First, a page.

We’ve been getting blackberries in our Greenling box for a few weeks now, and while they’re perfect just out of the box (literally, when it’s still in the green box), I’ve been trying to think of new ways to use them in recipes.
Since it’s been ice cream season (i.e., 90+ degree weather) here in South Texas for a while now, I thought I might use our blackberries to make my first custard-based ice cream. I’ve previously shied away from custard-based ice creams for a few reasons, namely because they’re so high in fat and because I thought they were tricky to make. Turns out that I was right on only the first count.
I halved the recipe to accommodate 1 pint of blackberries. If you have 2 pints, use the original recipe. What’s weird is that both recipes yield about 1 liter (I stored mine in one of those tall plastic containers that wonton soup comes in, so I’m sure about this). No idea how that happened.
I highly encourage you to check out the original recipe for this one; the pictures on Jen’s site are incredible.
Adapted from David Lebovitz’s The Perfect Scoop, via Use Real Butter
- 3/4 c. half-and-half
- 1/2 c. sugar
- 3/4 c. heavy cream
- 2 large egg yolks
- 3/4 c. strained blackberry puree (You can use 1 pint of whole blackberries. I highly recommend using a food mill for this, as blackberries have large seeds. It’s much easier than pureeing in a food processor or blender and then removing the seeds with a strainer.)
- 1/2 Tbsp. fresh lemon juice
- Heat half-and-half and sugar over medium heat in a small saucepan.
- While it’s warming, pour the cream into a bowl and place a strainer over the top. In another bowl, whisk together the egg yolks. Set both bowls aside.
- When the sugar has completely dissolved into the half-and-half and the mixture is warmed through, slowly add the warmed half-and-half to the eggs, whisking constantly.
- Pour the egg/half-and-half mixture back into the saucepan, stirring constantly until the mixture coats the back of a spoon.
- Pour the egg/half-and-half mixture (now resembling a custard) through the strainer into the cream. Add the blackberry puree and the lemon juice.
- Chill the mixture in the refrigerator for 4 hours. (The mixture needs to be completely chilled before putting it in the ice cream maker to avoid overchurning, which leads to increased ice crystals and thus a less smooth texture [a tip from Alton Brown]. But the mixture should be used in 4 hours to preserve the fresh berry taste [a tip from David Lebovitz].)
- Churn the ice cream in an ice cream maker according to the manufacturer’s instructions. After it’s finished churning, put the ice cream in a tupperware and cover it with saran wrap before sealing the container (a tip from Alton Brown). Freeze for 2 hours before eating.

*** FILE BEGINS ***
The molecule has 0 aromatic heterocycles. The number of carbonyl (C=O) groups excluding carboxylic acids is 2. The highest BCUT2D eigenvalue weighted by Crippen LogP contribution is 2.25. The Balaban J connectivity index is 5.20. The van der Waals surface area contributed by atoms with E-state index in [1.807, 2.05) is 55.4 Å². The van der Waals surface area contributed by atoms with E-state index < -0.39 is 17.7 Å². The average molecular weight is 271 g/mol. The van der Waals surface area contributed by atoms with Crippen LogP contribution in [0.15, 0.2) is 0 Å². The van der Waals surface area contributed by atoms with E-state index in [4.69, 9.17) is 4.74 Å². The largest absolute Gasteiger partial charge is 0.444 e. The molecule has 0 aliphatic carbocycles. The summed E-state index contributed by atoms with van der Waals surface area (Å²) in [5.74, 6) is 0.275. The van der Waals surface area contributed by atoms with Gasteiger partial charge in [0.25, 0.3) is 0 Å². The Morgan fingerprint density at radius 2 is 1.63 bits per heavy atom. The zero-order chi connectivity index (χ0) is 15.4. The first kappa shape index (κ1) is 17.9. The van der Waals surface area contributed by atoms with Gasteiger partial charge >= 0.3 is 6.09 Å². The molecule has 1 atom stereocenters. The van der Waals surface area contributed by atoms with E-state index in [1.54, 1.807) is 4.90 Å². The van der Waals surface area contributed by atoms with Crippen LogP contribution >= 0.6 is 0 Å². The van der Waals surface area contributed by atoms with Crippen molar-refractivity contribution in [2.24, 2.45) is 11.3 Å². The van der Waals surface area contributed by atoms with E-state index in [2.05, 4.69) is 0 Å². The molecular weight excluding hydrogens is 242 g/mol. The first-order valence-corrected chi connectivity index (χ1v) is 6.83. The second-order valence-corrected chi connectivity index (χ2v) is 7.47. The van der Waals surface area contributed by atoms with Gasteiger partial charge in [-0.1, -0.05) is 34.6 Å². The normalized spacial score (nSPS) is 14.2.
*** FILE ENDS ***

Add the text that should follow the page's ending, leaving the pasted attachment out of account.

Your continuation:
This was my first attempt at custard-based ice cream, as I had (incorrectly) thought that it required a ton of work. It doesn’t! This ice cream has a beautiful pinkish-purple color and a wonderfully rich and decadent flavor without being overly heavy. This would be perfect with the blackberry-peach crisp I made a few weeks ago, and would be so easy to make a few days ahead of time for company.
Posted in 2. RECIPES
Just got word of this week’s Local Box contents! We’ve got green tomatoes (Ringger Farm), sweet corn (Acadian), italian cucumber (Buena Tierra), green beans (Animal Farm), patty pan squash (Naegelin), carrots (Tecolote), mangoes (G&S Groves), peaches (Caskey), beets (Tecolote), and blackberries (Naegelin). So this week, I’m making:
Snacks (sometimes it’s best just to eat these as is!):
- Carrot-ginger soup (I’m one of those people who’s freezing no matter how hot it is outside.)
As a Yank, I’m pretty excited about the green tomatoes! How do you make green tomatoes? Got any family recipes to share?
My husband has made me crepes for breakfast before, but he basically used thinned-out pancake batter to do so. It was good, but I wanted to try my hand at a DIY crepe recipe, too.
This restaurant we used to go to when we were in college made phenomenal crepe-like pancakes filled with whipped cream, sour cream, and strawberries. They were so good, but so heavy! This is my attempt at recreating them in my cooking style.
Crepe recipe from Alton Brown
For the crepes:
- 2 large eggs
- 3/4 cup milk
- 1/2 cup water
- 1 cup flour
- 2-1/2 Tbsp. sugar
- 1 tsp. vanilla
- 2 Tbsp. liqueur (Because I was using blackberries, I added creme de cassis. I’d try to pair it with whatever filling you’re using.)
- Pam spray
For the blackberry confit:
- 1 pint blackberries
- 1 Tbsp. butter
- 1/2 tsp. sugar
- 1/4 tsp. vanilla
For the whipped cream:
- 1 pint heavy cream
- 2 Tbsp. sugar
- 1/2 tsp. vanilla
- Combine all ingredients for the crepes except for the Pam spray in a blender. Set aside in the refrigerator for at least 1 hour and up to 48 hours before making the crepes.
- When you’re ready to make the crepes, put all of the ingredients for the blackberry confit in a saucepan over medium heat. Cook for ~15 minutes, mashing the larger berries, until it’s broken down and the liquid is syrupy. Pour the mixture through a food mill before serving to remove the large seeds and set aside.